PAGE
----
Monday, October 22, 2007

It's Spooky Season

No, I'm not talking about Halloween. I'm talking about the weather. And the fires.

The fall has been freakish--cooling down to the high 60s (say 20 C for you metric types) and then jumping up again into the mid-80s (pushing 30 C).

Most of our weather here comes from the west; the winds blow in from the southwest, due west, or even northwest, but they tend to come from the Pacific. Every so often, though, in the fall or spring, we'll get a contrary wind, called the Santa Ana wind, that blows in hot from the high desert. If it gets going with any velocity, the whole sky roars, because the trees are unadapted to wind from that direction. If they were mammals, you'd say their fur was being rubbed the wrong direction.

We're having Santa Anas like I've never seen, hitting hurricane velocity in some areas. Trees are toppling. In a city north of here, windows have blown out. Temperatures are mid-80s right now, and are supposed to push 90 F (32 C) tomorrow, even here at the beach. Now, I know this is sunny Southern California and all, but this isn't normal for October.

The humidity has dropped to single digits. Step outside after washing your hair and it'll be dry in less than a minute. And, of course, after our second year of drought, that means Fire Season. Full force.

There are about 20 different fires burning, and although the nearest one is a good 15 miles away, we are ringed about 270 degrees by various fires. The whole world smells like a campfire, and you can see great towers of smoke coming from the fires and uniting to form a ceiling high above the whole Los Angeles Basin. It looks like something Sauron would organize to allow his orcs to march by day. It's bad enough that my eyes are puffy and watering as I type this.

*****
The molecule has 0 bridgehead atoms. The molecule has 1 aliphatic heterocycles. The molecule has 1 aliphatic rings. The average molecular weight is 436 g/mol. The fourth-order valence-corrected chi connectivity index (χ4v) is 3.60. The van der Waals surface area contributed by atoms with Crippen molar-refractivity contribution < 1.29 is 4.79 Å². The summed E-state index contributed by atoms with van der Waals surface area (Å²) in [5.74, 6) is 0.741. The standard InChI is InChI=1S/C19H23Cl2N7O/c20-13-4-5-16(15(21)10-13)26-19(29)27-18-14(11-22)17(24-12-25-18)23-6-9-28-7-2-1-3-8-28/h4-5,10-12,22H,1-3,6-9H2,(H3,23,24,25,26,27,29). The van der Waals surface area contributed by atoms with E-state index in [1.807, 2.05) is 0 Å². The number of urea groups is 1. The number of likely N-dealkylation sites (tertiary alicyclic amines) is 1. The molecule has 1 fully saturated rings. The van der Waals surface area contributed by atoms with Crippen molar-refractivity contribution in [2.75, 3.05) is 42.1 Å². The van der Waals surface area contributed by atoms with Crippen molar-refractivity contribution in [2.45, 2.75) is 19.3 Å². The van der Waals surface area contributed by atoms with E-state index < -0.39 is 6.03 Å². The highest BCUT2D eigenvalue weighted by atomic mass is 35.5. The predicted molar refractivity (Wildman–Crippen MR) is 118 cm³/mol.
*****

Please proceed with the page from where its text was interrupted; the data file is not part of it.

Meanwhile, we were able to have fresh, California-grown strawberries at breakfast this morning. We have a long growing season here, but fresh berries in October...?

Well, I have to go outside and watch Armageddon a bit more. And then carve our traditional Halloween strawberry.

Two Hours Later: We own a house down in the Rancho Bernardo district of San Diego. Or at least I think we do. We just saw video on the web of houses burning on the street one block behind our San Diego house.

Most disturbing of all, though, is that the San Diego Wild Animal Park is in the path of the blaze. The breeding center for the California Condor. The White Rhino breeding center...They do have some fire-proof structures, and the large animal enclosures all have large ponds. But still...

Six Hours Later: Things are getting weirder by the minute. Dined al fresco at Luigi's down on Main Street in our shirtsleeves, listening to the palms trees growl in the wind. Atmosphere like, say, Rome in July, but substitute charred-wood smell for Vespa fumes. Our intrepid Huntington Beach surfers were still in the waves as dusk fell, even though half of every curl was being hammered into Japanward spray by the force of the Santa Anas. Our sidewalk is ankle-deep in mattresses of pine needles, even though we don't have a single pine tree. Nobody has any idea what the hell is going on. Least of all me.